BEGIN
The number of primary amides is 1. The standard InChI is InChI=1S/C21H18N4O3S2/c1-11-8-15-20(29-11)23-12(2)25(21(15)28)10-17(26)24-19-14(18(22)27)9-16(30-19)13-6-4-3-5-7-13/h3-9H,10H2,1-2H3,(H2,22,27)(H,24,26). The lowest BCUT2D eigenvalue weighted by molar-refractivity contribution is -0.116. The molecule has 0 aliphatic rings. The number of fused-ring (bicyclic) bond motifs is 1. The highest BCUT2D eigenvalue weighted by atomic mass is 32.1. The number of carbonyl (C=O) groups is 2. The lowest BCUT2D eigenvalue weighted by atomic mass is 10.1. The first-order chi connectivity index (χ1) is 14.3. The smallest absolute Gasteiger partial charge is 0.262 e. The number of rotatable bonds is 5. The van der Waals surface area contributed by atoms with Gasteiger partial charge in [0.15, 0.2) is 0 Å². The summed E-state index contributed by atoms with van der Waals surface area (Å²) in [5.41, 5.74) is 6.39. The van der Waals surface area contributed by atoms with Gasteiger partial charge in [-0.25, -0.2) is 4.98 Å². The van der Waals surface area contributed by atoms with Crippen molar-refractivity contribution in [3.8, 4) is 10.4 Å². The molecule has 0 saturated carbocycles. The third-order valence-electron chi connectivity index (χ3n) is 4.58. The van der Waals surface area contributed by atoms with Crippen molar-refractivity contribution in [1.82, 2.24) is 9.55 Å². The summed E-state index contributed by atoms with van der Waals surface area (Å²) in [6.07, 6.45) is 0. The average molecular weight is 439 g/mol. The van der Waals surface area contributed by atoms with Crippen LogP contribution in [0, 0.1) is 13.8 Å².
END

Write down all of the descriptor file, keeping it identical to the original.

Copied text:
The number of primary amides is 1. The standard InChI is InChI=1S/C21H18N4O3S2/c1-11-8-15-20(29-11)23-12(2)25(21(15)28)10-17(26)24-19-14(18(22)27)9-16(30-19)13-6-4-3-5-7-13/h3-9H,10H2,1-2H3,(H2,22,27)(H,24,26). The lowest BCUT2D eigenvalue weighted by molar-refractivity contribution is -0.116. The molecule has 0 aliphatic rings. The number of fused-ring (bicyclic) bond motifs is 1. The highest BCUT2D eigenvalue weighted by atomic mass is 32.1. The number of carbonyl (C=O) groups is 2. The lowest BCUT2D eigenvalue weighted by atomic mass is 10.1. The first-order chi connectivity index (χ1) is 14.3. The smallest absolute Gasteiger partial charge is 0.262 e. The number of rotatable bonds is 5. The van der Waals surface area contributed by atoms with Gasteiger partial charge in [0.15, 0.2) is 0 Å². The summed E-state index contributed by atoms with van der Waals surface area (Å²) in [5.41, 5.74) is 6.39. The van der Waals surface area contributed by atoms with Gasteiger partial charge in [-0.25, -0.2) is 4.98 Å². The van der Waals surface area contributed by atoms with Crippen molar-refractivity contribution in [3.8, 4) is 10.4 Å². The molecule has 0 saturated carbocycles. The third-order valence-electron chi connectivity index (χ3n) is 4.58. The van der Waals surface area contributed by atoms with Crippen molar-refractivity contribution in [1.82, 2.24) is 9.55 Å². The summed E-state index contributed by atoms with van der Waals surface area (Å²) in [6.07, 6.45) is 0. The average molecular weight is 439 g/mol. The van der Waals surface area contributed by atoms with Crippen LogP contribution in [0, 0.1) is 13.8 Å².